Alexander Pope

1688 - 1744

A Quote by Alexander Pope on body, god, nature, and soul

All are but parts of one stupendous whole, Whose body Nature is, and God the soul.

Alexander Pope (1688 - 1744)

Source: Essay on Man. Epistle i. Line 267.

Contributed by: Zaady

A Quote by Alexander Pope on reason

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Why has not man a microscopic eye? For this plain reason: man is not a fly.

Alexander Pope (1688 - 1744)

Contributed by: Zaady

A Quote by Alexander Pope on words

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Words are like leaves; and where they most abound, Much fruit of sense beneath is rarely found.

Alexander Pope (1688 - 1744)

Contributed by: Zaady

A Quote by Alexander Pope on errors and sharing

If to her share some female errors fall, Look on her face, and you'll forget them all.

Alexander Pope (1688 - 1744)

Source: The Rape of the Lock. Canto ii. Line 17.

Contributed by: Zaady

A Quote by Alexander Pope on divinity and forgiveness

To err is human, to forgive, divine.

Alexander Pope (1688 - 1744)

Source: An Essay on Criticism. Part ii. Line 325.

Contributed by: Zaady

A Quote by Alexander Pope on love

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How shall I lose the sin, yet keep the sense, And love th'offender, yet detest th'offence?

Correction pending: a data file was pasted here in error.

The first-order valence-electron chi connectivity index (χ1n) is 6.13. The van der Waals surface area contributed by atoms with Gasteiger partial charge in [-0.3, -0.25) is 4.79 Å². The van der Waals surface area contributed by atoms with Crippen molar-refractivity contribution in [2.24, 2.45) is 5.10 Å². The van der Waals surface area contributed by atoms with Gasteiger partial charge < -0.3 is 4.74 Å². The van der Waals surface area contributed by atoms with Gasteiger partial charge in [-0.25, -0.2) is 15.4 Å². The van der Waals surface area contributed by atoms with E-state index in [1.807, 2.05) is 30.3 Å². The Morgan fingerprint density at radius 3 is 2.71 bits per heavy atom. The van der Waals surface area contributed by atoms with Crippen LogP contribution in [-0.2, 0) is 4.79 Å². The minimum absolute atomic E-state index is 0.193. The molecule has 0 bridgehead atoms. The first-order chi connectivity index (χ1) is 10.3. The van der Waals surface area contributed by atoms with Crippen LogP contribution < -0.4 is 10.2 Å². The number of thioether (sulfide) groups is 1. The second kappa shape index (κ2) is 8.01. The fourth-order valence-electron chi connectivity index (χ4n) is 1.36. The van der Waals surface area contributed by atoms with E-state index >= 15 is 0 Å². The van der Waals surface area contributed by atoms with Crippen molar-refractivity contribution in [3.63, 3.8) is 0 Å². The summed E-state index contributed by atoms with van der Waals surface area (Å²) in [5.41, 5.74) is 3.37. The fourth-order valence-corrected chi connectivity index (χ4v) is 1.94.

Alexander Pope (1688 - 1744)

Contributed by: Zaady

A Quote by Alexander Pope on charity, concern, faith, government, hope, life, mankind, and world

For forms of government let fools contest; Whate'er is best administer'd is best. For modes of faith let graceless zealots fight; His can't be wrong whose life is in the right. In faith and hope the world will disagree, But all mankind's concern is charity.

Alexander Pope (1688 - 1744)

Source: Essay on Man. Epistle iii. Line 303.

Contributed by: Zaady

A Quote by Alexander Pope on art, genius, imitation, nature, and study

Persons of genius, and those who are most capable of art, are always most fond of nature: as such are chiefly sensible, that all art consists in the imitation and study of nature.

Alexander Pope (1688 - 1744)

Contributed by: Zaady

A Quote by Alexander Pope on fear and understanding

Truths would you teach, or save a sinking land? All fear, none aid you, and few understand.

Alexander Pope (1688 - 1744)

Source: Essay on Man. Epistle iv. Line 261.

Contributed by: Zaady

A Quote by Alexander Pope on contentment, pain, and virtue

Virtue she finds too painful an endeavour, Content to dwell in decencies forever.

Alexander Pope (1688 - 1744)

Source: Moral Essays. Epistle ii. Line 163.

Contributed by: Zaady

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